Periodical reports on the combined transport situation in Europe
Between the AT Kearney Study and the recent UIC "Capacity Study" 15 years had passed during which there was no overview of combined transport in Europe as concerns the actual volume of overall CT shipments, the development of market structures and the assessment of future developments. The preliminary Study showed an important need for such material to steer political, infrastructure and strategic decisions, and to facilitate further growth of combined transport in Europe.
CT Master plan with a 2015 time frame
The idea is to draw on the findings of each work package in order to establish a Combined Transport Master Plan for 2015.
The objective of the master plan is to:
achieve productivity gains regarding the infrastructure utilisation factor
encourage new types of co-operation between all the stakeholders in combined transport
describe and help implement optimal capacity management models at terminal levels
adapt and improve railway operating practices
demonstrate the advantages of having an international approach towards planning and production
demonstrate how to achieve CT growth on a saturated and shared railway infrastructure.
Report on Combined Transport 2007
After the report for 2005, the report for 2007 issued key facts and figures for combined transport and broadened the scope of the report to :
- give a full coverage of countries and operators
- improve the quantification of data on revenues and sector employment
elaborate an “intermodal industry barometer”.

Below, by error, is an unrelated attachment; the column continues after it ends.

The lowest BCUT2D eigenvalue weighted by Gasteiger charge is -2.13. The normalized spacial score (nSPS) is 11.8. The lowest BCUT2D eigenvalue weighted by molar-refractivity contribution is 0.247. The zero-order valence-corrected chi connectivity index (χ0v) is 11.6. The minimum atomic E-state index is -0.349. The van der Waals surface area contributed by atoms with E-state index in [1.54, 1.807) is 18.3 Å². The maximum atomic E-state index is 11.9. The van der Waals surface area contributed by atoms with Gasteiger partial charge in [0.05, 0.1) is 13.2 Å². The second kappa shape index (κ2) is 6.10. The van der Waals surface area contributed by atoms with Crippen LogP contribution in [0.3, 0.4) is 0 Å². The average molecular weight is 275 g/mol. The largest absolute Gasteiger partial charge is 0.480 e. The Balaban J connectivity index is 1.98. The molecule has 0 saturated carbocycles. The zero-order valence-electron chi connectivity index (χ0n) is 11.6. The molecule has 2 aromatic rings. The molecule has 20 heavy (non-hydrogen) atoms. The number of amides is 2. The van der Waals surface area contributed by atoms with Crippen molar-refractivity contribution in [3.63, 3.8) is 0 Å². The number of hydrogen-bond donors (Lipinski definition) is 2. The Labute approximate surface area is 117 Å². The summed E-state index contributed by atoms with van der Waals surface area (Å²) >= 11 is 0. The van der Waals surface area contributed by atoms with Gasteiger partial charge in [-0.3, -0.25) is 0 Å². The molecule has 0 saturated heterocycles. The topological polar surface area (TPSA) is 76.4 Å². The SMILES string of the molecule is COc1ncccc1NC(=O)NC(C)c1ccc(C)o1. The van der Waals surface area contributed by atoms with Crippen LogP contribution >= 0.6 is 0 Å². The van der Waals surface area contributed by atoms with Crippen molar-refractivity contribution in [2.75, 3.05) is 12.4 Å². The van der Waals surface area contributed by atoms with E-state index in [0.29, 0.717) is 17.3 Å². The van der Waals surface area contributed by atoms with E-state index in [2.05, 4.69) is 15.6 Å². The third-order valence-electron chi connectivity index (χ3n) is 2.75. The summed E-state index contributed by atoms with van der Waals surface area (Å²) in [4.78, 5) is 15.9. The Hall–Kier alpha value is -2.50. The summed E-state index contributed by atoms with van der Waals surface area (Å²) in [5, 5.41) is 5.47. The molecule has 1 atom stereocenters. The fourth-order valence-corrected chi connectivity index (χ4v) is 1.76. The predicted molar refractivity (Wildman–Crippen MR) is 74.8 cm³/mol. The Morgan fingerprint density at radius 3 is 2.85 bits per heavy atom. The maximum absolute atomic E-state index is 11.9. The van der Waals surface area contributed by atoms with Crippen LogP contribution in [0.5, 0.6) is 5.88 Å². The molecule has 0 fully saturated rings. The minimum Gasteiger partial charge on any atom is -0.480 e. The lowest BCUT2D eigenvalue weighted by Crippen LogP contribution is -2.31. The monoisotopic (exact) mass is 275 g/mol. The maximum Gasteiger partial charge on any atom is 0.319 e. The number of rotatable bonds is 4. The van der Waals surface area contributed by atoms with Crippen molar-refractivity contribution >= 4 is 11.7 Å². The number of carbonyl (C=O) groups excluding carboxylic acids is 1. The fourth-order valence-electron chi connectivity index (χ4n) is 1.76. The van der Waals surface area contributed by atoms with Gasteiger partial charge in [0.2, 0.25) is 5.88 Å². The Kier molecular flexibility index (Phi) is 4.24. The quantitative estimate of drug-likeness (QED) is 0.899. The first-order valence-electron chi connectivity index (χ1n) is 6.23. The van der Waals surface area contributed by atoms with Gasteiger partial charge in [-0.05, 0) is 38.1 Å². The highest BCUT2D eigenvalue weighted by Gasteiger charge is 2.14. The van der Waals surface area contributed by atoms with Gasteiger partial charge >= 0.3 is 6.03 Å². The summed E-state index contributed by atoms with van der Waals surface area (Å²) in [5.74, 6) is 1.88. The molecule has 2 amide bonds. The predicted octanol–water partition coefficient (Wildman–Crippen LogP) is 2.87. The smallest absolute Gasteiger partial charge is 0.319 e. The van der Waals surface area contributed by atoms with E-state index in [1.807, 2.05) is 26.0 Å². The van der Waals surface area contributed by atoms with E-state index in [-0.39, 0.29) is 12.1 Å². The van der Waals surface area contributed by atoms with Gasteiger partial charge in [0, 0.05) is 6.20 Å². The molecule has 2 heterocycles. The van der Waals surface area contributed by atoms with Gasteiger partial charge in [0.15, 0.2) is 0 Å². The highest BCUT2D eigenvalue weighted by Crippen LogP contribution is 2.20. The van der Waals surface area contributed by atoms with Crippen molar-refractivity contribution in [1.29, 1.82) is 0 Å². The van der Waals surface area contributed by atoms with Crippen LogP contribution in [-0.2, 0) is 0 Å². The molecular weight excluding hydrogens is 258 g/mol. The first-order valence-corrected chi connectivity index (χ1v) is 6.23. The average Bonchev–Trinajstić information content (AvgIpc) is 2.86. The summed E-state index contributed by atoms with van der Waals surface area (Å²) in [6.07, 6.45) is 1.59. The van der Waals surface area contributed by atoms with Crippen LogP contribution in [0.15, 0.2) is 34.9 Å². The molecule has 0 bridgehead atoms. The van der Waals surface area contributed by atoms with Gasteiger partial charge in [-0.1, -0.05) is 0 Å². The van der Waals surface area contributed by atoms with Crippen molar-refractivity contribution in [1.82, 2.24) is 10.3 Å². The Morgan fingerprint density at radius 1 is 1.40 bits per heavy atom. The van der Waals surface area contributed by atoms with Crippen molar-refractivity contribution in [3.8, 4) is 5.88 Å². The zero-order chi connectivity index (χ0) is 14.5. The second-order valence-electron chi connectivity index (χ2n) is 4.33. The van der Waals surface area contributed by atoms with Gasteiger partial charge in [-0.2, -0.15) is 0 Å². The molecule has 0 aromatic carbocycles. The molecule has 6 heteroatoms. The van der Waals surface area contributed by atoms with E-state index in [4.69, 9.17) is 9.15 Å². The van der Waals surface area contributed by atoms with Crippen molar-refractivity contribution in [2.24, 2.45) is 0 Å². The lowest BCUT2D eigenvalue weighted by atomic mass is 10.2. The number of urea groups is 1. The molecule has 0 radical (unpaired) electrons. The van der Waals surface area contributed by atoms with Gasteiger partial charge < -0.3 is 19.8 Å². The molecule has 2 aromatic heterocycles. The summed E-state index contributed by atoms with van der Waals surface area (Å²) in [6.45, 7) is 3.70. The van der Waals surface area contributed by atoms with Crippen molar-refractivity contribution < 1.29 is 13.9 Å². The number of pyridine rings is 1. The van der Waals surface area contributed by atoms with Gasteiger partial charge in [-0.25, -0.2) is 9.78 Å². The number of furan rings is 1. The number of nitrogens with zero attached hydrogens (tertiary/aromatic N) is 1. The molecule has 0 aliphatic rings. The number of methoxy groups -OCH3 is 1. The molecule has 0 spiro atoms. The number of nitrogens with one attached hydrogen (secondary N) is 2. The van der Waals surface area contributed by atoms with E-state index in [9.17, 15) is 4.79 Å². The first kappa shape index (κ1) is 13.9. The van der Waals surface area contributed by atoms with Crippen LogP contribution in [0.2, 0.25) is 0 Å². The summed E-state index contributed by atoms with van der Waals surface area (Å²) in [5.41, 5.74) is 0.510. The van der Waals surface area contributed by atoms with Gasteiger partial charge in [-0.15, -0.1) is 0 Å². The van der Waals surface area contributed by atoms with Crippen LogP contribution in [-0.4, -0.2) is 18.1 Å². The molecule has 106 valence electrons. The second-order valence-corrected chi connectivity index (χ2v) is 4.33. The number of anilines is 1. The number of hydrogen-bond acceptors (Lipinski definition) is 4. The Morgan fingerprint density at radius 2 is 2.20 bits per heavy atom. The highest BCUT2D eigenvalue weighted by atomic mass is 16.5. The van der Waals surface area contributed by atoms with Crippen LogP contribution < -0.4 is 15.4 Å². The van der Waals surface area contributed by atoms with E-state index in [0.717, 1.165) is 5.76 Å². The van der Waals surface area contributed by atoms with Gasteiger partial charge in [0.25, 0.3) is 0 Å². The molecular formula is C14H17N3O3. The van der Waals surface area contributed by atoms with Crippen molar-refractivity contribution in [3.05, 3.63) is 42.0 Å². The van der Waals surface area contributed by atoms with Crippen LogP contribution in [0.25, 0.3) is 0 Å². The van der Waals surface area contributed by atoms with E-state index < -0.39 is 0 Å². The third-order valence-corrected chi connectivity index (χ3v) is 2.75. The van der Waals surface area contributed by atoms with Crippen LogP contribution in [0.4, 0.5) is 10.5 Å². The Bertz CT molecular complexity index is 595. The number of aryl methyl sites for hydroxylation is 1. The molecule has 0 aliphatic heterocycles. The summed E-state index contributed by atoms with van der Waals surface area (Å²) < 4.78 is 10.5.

New EU member states
The presentation of the A1 report (detailed analysis in selected countries of the development of combined transport and how it impacts on infrastructure capacity) led to numerous questions about the situation in new EU member states. Therefore we investigated how combined transport could develop in relevant CEE countries.
The module focused on the following countries: Czech Republic, Slovakia, Hungary, Bulgaria, Romania, Slovenia, Croatia, Poland
More specifically, the module did :
- Look at current markets with regard to national and international combined transport
- Assess the development trends, opportunities and barriers in these countries
- Analyse and determine the requirements to enhance domestic and international combined transport
- Elaborate growth scenarios at 2015 horizon
- Advise on strategic decisions of CT stakeholders
- Assess terminal capacity and wagon need
- Assess impact on infrastructure network both in the selected countries and in central Europe
The 2004 UIC Capacity Study, the A1 and A4 reports described above show the massive growth for combined transport which can be expected on the rail network.
Yet, it is known that investments in rolling stock are stagnating.
Too, manufacturers are more and more reluctant to invest into research and development activities and design and test improved wagon prototypes without having a firm commitment from a customer.
Therefore we analysed what investments are required and in what time frame in order to accompany the forecast modal shift.
Financing models and management models including pooling models like the TTX operation in the USA, are examined.
KombiConsult and K+P Consultants have carried out an in depth benchmarking analysis of the American and European Combined transport sector.
This analysis focuses on:
- Business models
- Marketing approach
- Rail production
- Information management
- Equipment technology
- Liability schemes
- Terminal management
- Wagon management
- Procurement process
The reason behind this module is the great misunderstanding there is regarding the ways of workings of both systems. Whilst some aspects can be transferred from one system to the other, some others are not, but their differences need to be understood.
This module has the merit of doing a concrete and extensive analysis of best practices with benchmarking potential, and give concrete and practical answers to a lot of unfounded beliefs.